(b) Financial Indicators

The financial variables used in the study are of three types – interest rates, banking aggregates, and broader financial aggregates that include the liabilities or assets of both banks and non-bank financial institutions.

(i) Interest Rates

The study uses short-term interest rates as one indicator of financial conditions. Figure 2 illustrates the 90-day bill rate, the weighted average rate on banks' certificates of deposit, and the weighted average rate paid by authorised dealers in the short-term money market on overnight deposits. Clearly, for most of the period, these rates move together.


Accordingly, only one interest rate variable is used – the yield on 90-day bank-accepted bills (henceforth “the bill rate”). This is the main indicator of short-term interest rates in Australia. The bill market is very deep and yields are clearly market-determined and have been so over nearly all of the period under consideration. The bill rate has a direct impact on the cost of short-term funds to financial institutions. As is clear from the graph, the bill rate has moved closely with the rate on certificates of deposit since the deregulation of those rates in 1972. Hence, it is a good indicator of the cost to banks of short-term professional funds. The bill rate is also the major indicator of the cost of funds to merchant banks.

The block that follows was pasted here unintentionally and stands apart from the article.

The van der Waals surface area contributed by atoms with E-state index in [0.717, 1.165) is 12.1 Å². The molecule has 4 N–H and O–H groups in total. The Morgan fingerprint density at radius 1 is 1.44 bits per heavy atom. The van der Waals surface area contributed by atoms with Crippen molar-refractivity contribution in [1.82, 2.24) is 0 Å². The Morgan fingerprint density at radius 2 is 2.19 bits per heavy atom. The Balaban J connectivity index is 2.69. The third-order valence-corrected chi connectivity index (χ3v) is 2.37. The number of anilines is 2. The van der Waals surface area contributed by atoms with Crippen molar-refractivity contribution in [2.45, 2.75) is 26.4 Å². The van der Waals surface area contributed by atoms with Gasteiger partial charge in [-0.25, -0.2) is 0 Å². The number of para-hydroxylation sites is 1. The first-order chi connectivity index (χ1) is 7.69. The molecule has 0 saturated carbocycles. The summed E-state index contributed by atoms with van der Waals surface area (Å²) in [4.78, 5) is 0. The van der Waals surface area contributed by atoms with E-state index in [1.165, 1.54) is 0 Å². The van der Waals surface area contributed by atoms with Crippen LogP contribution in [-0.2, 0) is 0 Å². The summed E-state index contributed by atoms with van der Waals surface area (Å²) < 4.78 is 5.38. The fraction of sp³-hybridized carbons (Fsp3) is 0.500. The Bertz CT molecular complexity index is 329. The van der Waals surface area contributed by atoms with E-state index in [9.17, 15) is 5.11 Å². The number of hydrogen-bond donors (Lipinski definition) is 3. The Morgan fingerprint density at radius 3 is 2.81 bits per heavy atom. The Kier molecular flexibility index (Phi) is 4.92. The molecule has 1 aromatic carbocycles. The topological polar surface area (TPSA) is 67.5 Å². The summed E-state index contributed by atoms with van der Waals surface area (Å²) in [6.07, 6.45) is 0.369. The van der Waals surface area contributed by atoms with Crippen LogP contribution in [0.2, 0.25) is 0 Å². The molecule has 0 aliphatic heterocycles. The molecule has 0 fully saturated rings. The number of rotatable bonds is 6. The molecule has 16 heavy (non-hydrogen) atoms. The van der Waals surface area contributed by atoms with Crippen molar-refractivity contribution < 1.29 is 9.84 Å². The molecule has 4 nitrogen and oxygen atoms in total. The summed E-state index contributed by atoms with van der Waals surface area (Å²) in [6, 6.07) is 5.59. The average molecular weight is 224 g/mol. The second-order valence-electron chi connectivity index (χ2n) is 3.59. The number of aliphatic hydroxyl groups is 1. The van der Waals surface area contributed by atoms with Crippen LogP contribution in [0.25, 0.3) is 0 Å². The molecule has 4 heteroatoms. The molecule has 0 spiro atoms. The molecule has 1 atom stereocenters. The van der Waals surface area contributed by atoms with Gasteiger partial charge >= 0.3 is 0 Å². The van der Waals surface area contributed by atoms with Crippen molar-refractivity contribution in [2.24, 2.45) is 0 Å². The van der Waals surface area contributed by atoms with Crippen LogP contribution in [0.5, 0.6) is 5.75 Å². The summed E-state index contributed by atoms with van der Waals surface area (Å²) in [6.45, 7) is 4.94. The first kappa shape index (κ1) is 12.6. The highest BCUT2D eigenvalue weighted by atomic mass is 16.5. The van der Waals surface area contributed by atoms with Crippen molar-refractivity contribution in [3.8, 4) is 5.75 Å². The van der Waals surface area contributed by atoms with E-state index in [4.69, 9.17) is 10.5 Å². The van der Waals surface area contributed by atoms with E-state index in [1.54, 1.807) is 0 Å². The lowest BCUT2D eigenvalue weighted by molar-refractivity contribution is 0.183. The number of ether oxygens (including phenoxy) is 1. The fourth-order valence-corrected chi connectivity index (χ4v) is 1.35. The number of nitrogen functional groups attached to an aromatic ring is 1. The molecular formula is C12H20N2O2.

The other very important short-term interest rate for financial intermediaries is the rate on call and overnight funds (the “cash rate”). Unfortunately, this was not representative of short-term interest rates in general in the early part of the period because banks were excluded from this part of the short-term money market until August 1984. The yield on Treasury notes is not used in the study because for much of the period it was not market-determined.

The other issue of importance is whether to use a nominal or a real interest rate. Most of the analysis conducted in this paper uses the nominal rate. One question that might be raised is whether nominal rates are an accurate reflection of the true cost of borrowing in periods such as the mid 1970s, when inflation was high and variable. On the other hand, use of the real rate for analysis and description is complicated by the difficulty of measuring the expected rate of inflation. For the 1980s, when inflation was relatively stable, movements in the real rate were dominated by movements in the nominal rate, so it makes little difference which is used. One simple measure of the real rate of interest is brought into consideration where relevant.[5]

(ii) Banking Aggregates

Three aggregates based mainly on banks' balance sheets are used. They are:

  • M1, which is the sum of the public's holdings of currency plus current deposits of trading banks. This is the closest approximation to the “transactions medium” of traditional monetary theory;